A new-old world may have been opened to me. I find myself once again interested in short stories; my mind is flooded with writing ideas; my bookshelf grows with volumes celebrating the form. Domesticated Wild Things is a book I'd recommend for those who love short stories, or anyone who might have at one time.
This author has a serious talent for capturing the real world and the actual happenings, not just the sugar coated version of them dressed up like a four-year old pageant girl and trotted out to the judges. This piece is the little girl in a baggy t-shirt, scraped knees, and a horrible story about her family's landlord that will take years of therapy to move beyond. Though I tend to dislike the grittier side of life and story-telling, this collection is real an honest, and I really couldn't ask for more than that our of any author or other human being in general. The stories are quick reads and fairly easy to follow, but still maintain a complexity and emotional level that draw in the reader and keep the pages turning.
I read two of these stories, and they were really good in the sense that they were well written and made me feel something. But that something was so damn sad. Thus, I regretfully am putting this book aside until I feel my mental health can withstand reading the beautifully crafted, poignant prose that is Xhenet Aliu's gift.
A very strong collection of short stories that are widely varied in subject matter. Many of them are "dark" but not scarey as they deal with people and subjects that most readers would be somewhat uncomfortable with - characters who are struggling to survive against a deck of cards stacked against them. The book is full of interesting personalities and well developed plots that many times are not seen is short stories. It is my hope that Ms. Aliu will tackle writing a novel in the near future as she is a very talented author.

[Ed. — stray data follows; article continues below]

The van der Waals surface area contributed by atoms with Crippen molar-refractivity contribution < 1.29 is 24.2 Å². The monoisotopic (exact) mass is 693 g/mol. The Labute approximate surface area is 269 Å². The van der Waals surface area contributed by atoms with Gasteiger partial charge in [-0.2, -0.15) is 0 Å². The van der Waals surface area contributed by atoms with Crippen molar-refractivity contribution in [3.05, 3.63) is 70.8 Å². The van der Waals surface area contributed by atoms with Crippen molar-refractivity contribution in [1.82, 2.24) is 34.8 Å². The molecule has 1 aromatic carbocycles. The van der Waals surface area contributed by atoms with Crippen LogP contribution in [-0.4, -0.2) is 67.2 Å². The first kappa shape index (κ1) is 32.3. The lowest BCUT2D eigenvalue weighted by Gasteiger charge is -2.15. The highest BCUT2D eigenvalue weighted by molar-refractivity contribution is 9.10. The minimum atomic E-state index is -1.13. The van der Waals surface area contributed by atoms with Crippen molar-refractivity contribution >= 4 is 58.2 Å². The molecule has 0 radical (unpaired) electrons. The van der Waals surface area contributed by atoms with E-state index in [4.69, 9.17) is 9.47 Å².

A decent collection of short stories, though they are all depressing vignettes of people living in sad circumstances. The stories don't go anywhere, just give small glimpses, then end with zero closure. Honestly, it's not something I enjoyed reading, but for its type it was good, and I wasn't bored.
Xhenet has quickly become a favorite and an inspiration of mine. The stories may be grim, but I got a sense of that through the title of the collection. What struck me was the realness of each story. The characters were real, the situations were real, and I was all-in. Right after she was published my class studied her works at our university, one Aliu and I both have in common. Being exposed to her style of writing opened new windows to my own styles, as well as windows to my own preferences for reading. Xhenet is an awesome person, and while it was an honor to have met and spoken with her, it was most definitely an honor to read tales such as these. They are some that I definitely won't forget. Aliu is going places, I know it.
A few glimpses into the disturbed lives of friends, neighbors and strangers. These stories are addicting, informative, bleak, and hopeful. I find the characters creeping into my life when I receive junk mail or while pumping gas. I'm left wondering what has happened to all of these people after we've read about a moment, a day, a week of their drab trying-to-make-it-by existence. I look forward to reading more!
Flawed characters make perfect stories in Aliu's debut collection. The portraits she paints are so devastatingly real that they inspire both empathy and discomfort. Aliu's fiction hits close to to the bone and makes you yearn for home but grateful you never have to go back. Funny. Heartbreaking. Read this book.
Stories are quite grim, portraying a society that exists but is not often portrayed in books. The writer has an interesting style, ending each story in a surprising manner. But I cannot say that I enjoyed the stories.